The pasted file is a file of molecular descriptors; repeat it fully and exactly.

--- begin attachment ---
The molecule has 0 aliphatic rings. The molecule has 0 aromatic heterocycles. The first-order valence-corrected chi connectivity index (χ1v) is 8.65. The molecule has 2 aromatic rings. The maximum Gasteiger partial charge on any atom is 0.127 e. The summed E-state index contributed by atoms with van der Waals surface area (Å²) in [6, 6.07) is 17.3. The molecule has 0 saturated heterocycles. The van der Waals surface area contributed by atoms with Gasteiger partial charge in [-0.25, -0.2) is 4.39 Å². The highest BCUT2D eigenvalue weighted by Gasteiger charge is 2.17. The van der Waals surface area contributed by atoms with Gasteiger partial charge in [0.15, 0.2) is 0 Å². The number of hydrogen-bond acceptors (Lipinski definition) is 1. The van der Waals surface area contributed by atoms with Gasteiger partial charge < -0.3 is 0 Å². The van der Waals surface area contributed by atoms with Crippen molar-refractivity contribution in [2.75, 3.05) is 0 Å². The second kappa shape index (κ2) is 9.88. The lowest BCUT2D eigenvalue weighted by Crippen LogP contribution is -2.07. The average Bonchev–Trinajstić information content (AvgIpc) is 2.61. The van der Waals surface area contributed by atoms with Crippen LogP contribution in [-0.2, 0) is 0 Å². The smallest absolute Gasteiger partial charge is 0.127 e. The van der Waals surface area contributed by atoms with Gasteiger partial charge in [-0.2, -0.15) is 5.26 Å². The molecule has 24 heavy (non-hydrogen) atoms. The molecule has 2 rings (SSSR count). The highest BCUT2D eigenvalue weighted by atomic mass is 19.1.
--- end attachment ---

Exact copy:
The molecule has 0 aliphatic rings. The molecule has 0 aromatic heterocycles. The first-order valence-corrected chi connectivity index (χ1v) is 8.65. The molecule has 2 aromatic rings. The maximum Gasteiger partial charge on any atom is 0.127 e. The summed E-state index contributed by atoms with van der Waals surface area (Å²) in [6, 6.07) is 17.3. The molecule has 0 saturated heterocycles. The van der Waals surface area contributed by atoms with Gasteiger partial charge in [-0.25, -0.2) is 4.39 Å². The highest BCUT2D eigenvalue weighted by Gasteiger charge is 2.17. The van der Waals surface area contributed by atoms with Gasteiger partial charge in [0.15, 0.2) is 0 Å². The number of hydrogen-bond acceptors (Lipinski definition) is 1. The van der Waals surface area contributed by atoms with Gasteiger partial charge < -0.3 is 0 Å². The van der Waals surface area contributed by atoms with Crippen molar-refractivity contribution in [2.75, 3.05) is 0 Å². The second kappa shape index (κ2) is 9.88. The lowest BCUT2D eigenvalue weighted by Crippen LogP contribution is -2.07. The average Bonchev–Trinajstić information content (AvgIpc) is 2.61. The van der Waals surface area contributed by atoms with Crippen LogP contribution in [-0.2, 0) is 0 Å². The smallest absolute Gasteiger partial charge is 0.127 e. The van der Waals surface area contributed by atoms with Gasteiger partial charge in [-0.2, -0.15) is 5.26 Å². The molecule has 24 heavy (non-hydrogen) atoms. The molecule has 2 rings (SSSR count). The highest BCUT2D eigenvalue weighted by atomic mass is 19.1.